Linda Adams talks about the commercialization of Star Wars. Although I see her point, and maybe it has gotten out of hand, I still wouldn’t want them to stop making the toys. Everyone in my house has spent countless hours playing with Star Wars action figures.

Debra Kristi has a great post about chocolate. I love it when someone validates that chocolate is good for us. 🙂

August McLaughlin uses her father’s retirement to explore how writers should approach their dreams.

Merry Farmer continues her series on how she writes. This week, she talks about using music to set the mood and maybe offer inspiration. I’ve mention before that I created a playlist for the first time for my WIP. I’m still revising book 2 for my contract, so I haven’t gone back to my WIP in a while, but I have to admit, I wish I had a soundtrack for book 2. I miss not having specific songs to ground me in that world with those characters.

Tonya Kappes writes about how it’s important to review your goals to see how far you’ve come.

Shelli Johnson does a post about offering words of encouragement to yourself because it’s always easier to believe the bad stuff. I’ve mentioned before that I’ve taken a few classes with Lani Diane Rich and one thing she requires from her students at the end of each class is for them to announce (in all caps and tons of exclamation points) “I am a great writer!” The post reminded me of the importance of that.

Trish Loye Elliott over on Wordbitches has a post on inspiration and optimism. The part I love most is the Wordplayer’s manifesto that she took from K.M. Weiland.

Finally, Annette Gendler has a photo essay showing some great shots of Millennium Park and Crown Fountain in Chicago. I love these pictures and I had to include this because I have a scene in my book that takes place at Millennium Park.

What was the best birthday gift you ever received?

Friday Favorites – One for the Money and Being a B**ch

photo courtesy of imdb.com

First, let me say that today is a gorgeous day. It’s 45 degrees in January. In Chicago. Excellent weather for my day off. Usually my day off consists of running errands I pushed off all week and catching up on housework (kind of). The piles of laundry tend to get out of hand. Anyway, today, after getting my tires rotated and before starting the laundry. I went to see One for the Money, the movie based on the Janet Evanovich book and series.

I really didn’t have high hopes for the movie. I love the books, no matter how contrived or ridiculous because I love the characters and I always laugh out loud while reading. Katherine Heigl actually was a decent Stephanie Plum. Jason O’Mara was cast as Joe Morelli. I really like Jason O’Mara, but in my head, Morelli has always been Eddie Cibrian. I understand why they wanted someone who looked different because Ranger is played by Daniel Sanjata.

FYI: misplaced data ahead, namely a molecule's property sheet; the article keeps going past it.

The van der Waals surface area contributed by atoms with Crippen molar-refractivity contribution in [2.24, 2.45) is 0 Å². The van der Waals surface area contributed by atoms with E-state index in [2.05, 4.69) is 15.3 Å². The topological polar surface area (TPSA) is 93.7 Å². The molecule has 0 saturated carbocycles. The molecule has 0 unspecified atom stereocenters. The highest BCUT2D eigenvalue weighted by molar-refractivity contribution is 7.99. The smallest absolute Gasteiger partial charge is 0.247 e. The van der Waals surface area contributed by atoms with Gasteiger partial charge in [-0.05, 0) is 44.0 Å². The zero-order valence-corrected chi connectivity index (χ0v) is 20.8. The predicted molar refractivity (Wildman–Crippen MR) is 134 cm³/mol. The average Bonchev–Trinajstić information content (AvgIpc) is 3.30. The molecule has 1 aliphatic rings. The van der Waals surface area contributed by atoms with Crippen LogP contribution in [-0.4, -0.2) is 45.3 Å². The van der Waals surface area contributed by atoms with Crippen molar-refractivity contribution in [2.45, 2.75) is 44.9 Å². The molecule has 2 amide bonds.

Here’s the cast:

photo courtesy of bellasnovella.com

taken from google images

And here’s Eddie Cibrian

So, I think it made sense to go with someone obviously different than Sanjata, who I think is the PERFECT Ranger. It’s been a long time since I read the first book in the series, but I think the movie did a good job of getting right. The cast hits the mark. I think Grandma Mazur could’ve been played up a bit more; she didn’t seem quite crazy enough. Lula was great.

The one thing that I thought was missing was the sexual tension. I didn’t see it between Stephanie and Morelli or Stephanie and Ranger. With the movie being based on just the first book, I didn’t expect a whole lot of tension between Ranger and Stephanie, but she didn’t even seem all that attracted to him, which, hello? The man is hot. I think there should’ve been more sexual tension between Morelli and Stephanie, but I wasn’t feeling it.

Overall, I enjoyed the movie and I felt like I got my money’s worth. It did feel like I was watching a TV show, though. Again, that might be because I know there are 18 books and plots and that much more character development. I did find myself wanting to see more, like the next episode.

I am behind on my Plum reading. I have number 17 that I haven’t read yet, which means I also have 18 to read. I’ll get my Morelli and Ranger fix in paper, I guess.

On to my regular mash-up of awesome links…

I only have 4 links this week, but they are powerful. First up, for writers, it’s all about having confidence and not being afraid. If you want to write (and be published) you have to be willing to put yourself out there and that opens you up to a lot.

Tonya Kappes writes about NOT being a fearful writer.

Merry Farmer talks about how confidence is a writer’s greatest asset.

My next two posts have to do with being called a bitch and what it means. I’ve been called a bitch by men and women alike, and probably a few kids who were students. It’s never bothered me, although it probably should have. The word itself has so many different connotations that I find it hard to be bothered by it. For me, I think bitch is used most often as a way to describe an independent, opinionated woman. I’m okay with that.

Emma Burcart starts off the conversation with So You Think I’m a Bitch.

Jennifer Liberts Weinberg, the Kvetch Mom, talks about the snarkiness encountered on social media, especially when one screws up (one of my greatest fears). She questions why women choose to be bitchy towards each other. Definitely food for thought.

What are your thoughts —  on Stephanie Plum, writer confidence, or being a bitch?